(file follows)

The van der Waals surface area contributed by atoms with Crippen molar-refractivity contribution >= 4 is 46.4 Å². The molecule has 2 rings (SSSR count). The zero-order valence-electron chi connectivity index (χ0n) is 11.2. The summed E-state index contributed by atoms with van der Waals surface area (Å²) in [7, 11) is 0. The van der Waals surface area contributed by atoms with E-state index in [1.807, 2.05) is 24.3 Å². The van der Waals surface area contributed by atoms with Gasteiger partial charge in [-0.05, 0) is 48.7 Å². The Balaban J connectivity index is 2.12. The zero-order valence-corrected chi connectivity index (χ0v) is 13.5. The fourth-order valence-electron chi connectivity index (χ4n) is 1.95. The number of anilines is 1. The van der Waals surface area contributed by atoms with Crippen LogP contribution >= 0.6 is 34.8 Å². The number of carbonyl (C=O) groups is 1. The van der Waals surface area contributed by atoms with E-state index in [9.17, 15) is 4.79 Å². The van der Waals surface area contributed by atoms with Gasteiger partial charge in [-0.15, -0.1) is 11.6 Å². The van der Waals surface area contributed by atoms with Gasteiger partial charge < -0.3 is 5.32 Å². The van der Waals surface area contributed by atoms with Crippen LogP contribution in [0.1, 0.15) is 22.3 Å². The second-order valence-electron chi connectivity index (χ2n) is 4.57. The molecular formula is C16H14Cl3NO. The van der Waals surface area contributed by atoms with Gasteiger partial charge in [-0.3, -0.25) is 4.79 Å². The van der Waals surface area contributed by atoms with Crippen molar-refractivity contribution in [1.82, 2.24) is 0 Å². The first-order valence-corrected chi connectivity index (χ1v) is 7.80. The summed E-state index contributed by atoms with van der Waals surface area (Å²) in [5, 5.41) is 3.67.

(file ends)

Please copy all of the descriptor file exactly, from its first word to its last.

The van der Waals surface area contributed by atoms with Crippen molar-refractivity contribution >= 4 is 46.4 Å². The molecule has 2 rings (SSSR count). The zero-order valence-electron chi connectivity index (χ0n) is 11.2. The summed E-state index contributed by atoms with van der Waals surface area (Å²) in [7, 11) is 0. The van der Waals surface area contributed by atoms with E-state index in [1.807, 2.05) is 24.3 Å². The van der Waals surface area contributed by atoms with Gasteiger partial charge in [-0.05, 0) is 48.7 Å². The Balaban J connectivity index is 2.12. The zero-order valence-corrected chi connectivity index (χ0v) is 13.5. The fourth-order valence-electron chi connectivity index (χ4n) is 1.95. The number of anilines is 1. The van der Waals surface area contributed by atoms with Crippen LogP contribution >= 0.6 is 34.8 Å². The number of carbonyl (C=O) groups is 1. The van der Waals surface area contributed by atoms with E-state index in [9.17, 15) is 4.79 Å². The van der Waals surface area contributed by atoms with Gasteiger partial charge in [-0.15, -0.1) is 11.6 Å². The van der Waals surface area contributed by atoms with Gasteiger partial charge < -0.3 is 5.32 Å². The van der Waals surface area contributed by atoms with Crippen LogP contribution in [0.1, 0.15) is 22.3 Å². The second-order valence-electron chi connectivity index (χ2n) is 4.57. The molecular formula is C16H14Cl3NO. The van der Waals surface area contributed by atoms with Gasteiger partial charge in [-0.3, -0.25) is 4.79 Å². The van der Waals surface area contributed by atoms with Crippen molar-refractivity contribution in [1.82, 2.24) is 0 Å². The first-order valence-corrected chi connectivity index (χ1v) is 7.80. The summed E-state index contributed by atoms with van der Waals surface area (Å²) in [5, 5.41) is 3.67.